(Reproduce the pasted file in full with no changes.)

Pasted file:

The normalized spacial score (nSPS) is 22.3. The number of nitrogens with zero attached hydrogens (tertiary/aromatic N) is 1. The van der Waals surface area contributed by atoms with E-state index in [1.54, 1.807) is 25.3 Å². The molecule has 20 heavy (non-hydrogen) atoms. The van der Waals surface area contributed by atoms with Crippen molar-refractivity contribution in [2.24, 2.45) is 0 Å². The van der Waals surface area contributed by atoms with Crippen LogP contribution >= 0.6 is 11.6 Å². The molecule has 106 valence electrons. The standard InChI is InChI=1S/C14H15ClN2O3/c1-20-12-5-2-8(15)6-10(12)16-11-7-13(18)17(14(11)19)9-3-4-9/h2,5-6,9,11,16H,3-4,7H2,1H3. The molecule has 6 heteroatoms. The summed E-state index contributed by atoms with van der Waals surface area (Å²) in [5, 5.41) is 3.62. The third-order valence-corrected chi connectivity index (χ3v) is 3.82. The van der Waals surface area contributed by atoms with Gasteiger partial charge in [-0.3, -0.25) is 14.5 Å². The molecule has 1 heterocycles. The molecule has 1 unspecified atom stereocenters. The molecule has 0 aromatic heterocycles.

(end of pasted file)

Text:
The normalized spacial score (nSPS) is 22.3. The number of nitrogens with zero attached hydrogens (tertiary/aromatic N) is 1. The van der Waals surface area contributed by atoms with E-state index in [1.54, 1.807) is 25.3 Å². The molecule has 20 heavy (non-hydrogen) atoms. The van der Waals surface area contributed by atoms with Crippen molar-refractivity contribution in [2.24, 2.45) is 0 Å². The van der Waals surface area contributed by atoms with Crippen LogP contribution >= 0.6 is 11.6 Å². The molecule has 106 valence electrons. The standard InChI is InChI=1S/C14H15ClN2O3/c1-20-12-5-2-8(15)6-10(12)16-11-7-13(18)17(14(11)19)9-3-4-9/h2,5-6,9,11,16H,3-4,7H2,1H3. The molecule has 6 heteroatoms. The summed E-state index contributed by atoms with van der Waals surface area (Å²) in [5, 5.41) is 3.62. The third-order valence-corrected chi connectivity index (χ3v) is 3.82. The van der Waals surface area contributed by atoms with Gasteiger partial charge in [-0.3, -0.25) is 14.5 Å². The molecule has 1 heterocycles. The molecule has 1 unspecified atom stereocenters. The molecule has 0 aromatic heterocycles.